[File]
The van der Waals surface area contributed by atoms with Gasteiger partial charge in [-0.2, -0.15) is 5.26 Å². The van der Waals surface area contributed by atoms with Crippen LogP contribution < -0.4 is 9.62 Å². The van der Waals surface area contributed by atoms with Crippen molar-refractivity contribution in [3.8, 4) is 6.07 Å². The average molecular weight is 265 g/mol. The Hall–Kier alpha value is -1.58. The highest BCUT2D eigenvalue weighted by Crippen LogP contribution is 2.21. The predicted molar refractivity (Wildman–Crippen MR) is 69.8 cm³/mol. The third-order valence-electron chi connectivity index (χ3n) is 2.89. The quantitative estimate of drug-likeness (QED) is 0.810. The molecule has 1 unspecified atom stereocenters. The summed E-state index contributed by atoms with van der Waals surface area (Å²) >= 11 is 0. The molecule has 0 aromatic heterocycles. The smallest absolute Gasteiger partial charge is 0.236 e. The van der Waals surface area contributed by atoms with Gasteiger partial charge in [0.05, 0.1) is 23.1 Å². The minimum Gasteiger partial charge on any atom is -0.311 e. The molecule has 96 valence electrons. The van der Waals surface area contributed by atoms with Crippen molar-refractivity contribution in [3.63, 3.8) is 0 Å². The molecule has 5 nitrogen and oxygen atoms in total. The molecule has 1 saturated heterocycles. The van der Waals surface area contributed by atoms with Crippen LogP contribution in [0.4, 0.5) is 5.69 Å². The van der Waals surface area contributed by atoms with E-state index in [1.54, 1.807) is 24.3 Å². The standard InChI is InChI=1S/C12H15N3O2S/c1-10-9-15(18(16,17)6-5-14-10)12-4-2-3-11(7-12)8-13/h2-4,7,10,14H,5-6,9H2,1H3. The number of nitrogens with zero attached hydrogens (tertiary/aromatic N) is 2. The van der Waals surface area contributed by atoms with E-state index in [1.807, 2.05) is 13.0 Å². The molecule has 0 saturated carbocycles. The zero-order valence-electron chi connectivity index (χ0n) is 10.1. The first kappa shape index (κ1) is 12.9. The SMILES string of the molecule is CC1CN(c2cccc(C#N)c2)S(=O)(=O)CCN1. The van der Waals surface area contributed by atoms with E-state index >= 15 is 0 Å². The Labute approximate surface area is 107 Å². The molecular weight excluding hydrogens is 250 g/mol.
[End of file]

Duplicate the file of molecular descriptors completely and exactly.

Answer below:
The van der Waals surface area contributed by atoms with Gasteiger partial charge in [-0.2, -0.15) is 5.26 Å². The van der Waals surface area contributed by atoms with Crippen LogP contribution < -0.4 is 9.62 Å². The van der Waals surface area contributed by atoms with Crippen molar-refractivity contribution in [3.8, 4) is 6.07 Å². The average molecular weight is 265 g/mol. The Hall–Kier alpha value is -1.58. The highest BCUT2D eigenvalue weighted by Crippen LogP contribution is 2.21. The predicted molar refractivity (Wildman–Crippen MR) is 69.8 cm³/mol. The third-order valence-electron chi connectivity index (χ3n) is 2.89. The quantitative estimate of drug-likeness (QED) is 0.810. The molecule has 1 unspecified atom stereocenters. The summed E-state index contributed by atoms with van der Waals surface area (Å²) >= 11 is 0. The molecule has 0 aromatic heterocycles. The smallest absolute Gasteiger partial charge is 0.236 e. The van der Waals surface area contributed by atoms with Gasteiger partial charge in [0.05, 0.1) is 23.1 Å². The minimum Gasteiger partial charge on any atom is -0.311 e. The molecule has 96 valence electrons. The van der Waals surface area contributed by atoms with Crippen molar-refractivity contribution in [3.63, 3.8) is 0 Å². The molecule has 5 nitrogen and oxygen atoms in total. The molecule has 1 saturated heterocycles. The van der Waals surface area contributed by atoms with Crippen LogP contribution in [0.4, 0.5) is 5.69 Å². The van der Waals surface area contributed by atoms with E-state index in [1.54, 1.807) is 24.3 Å². The standard InChI is InChI=1S/C12H15N3O2S/c1-10-9-15(18(16,17)6-5-14-10)12-4-2-3-11(7-12)8-13/h2-4,7,10,14H,5-6,9H2,1H3. The number of nitrogens with zero attached hydrogens (tertiary/aromatic N) is 2. The van der Waals surface area contributed by atoms with E-state index in [1.807, 2.05) is 13.0 Å². The molecule has 0 saturated carbocycles. The zero-order valence-electron chi connectivity index (χ0n) is 10.1. The first kappa shape index (κ1) is 12.9. The SMILES string of the molecule is CC1CN(c2cccc(C#N)c2)S(=O)(=O)CCN1. The van der Waals surface area contributed by atoms with E-state index >= 15 is 0 Å². The Labute approximate surface area is 107 Å². The molecular weight excluding hydrogens is 250 g/mol.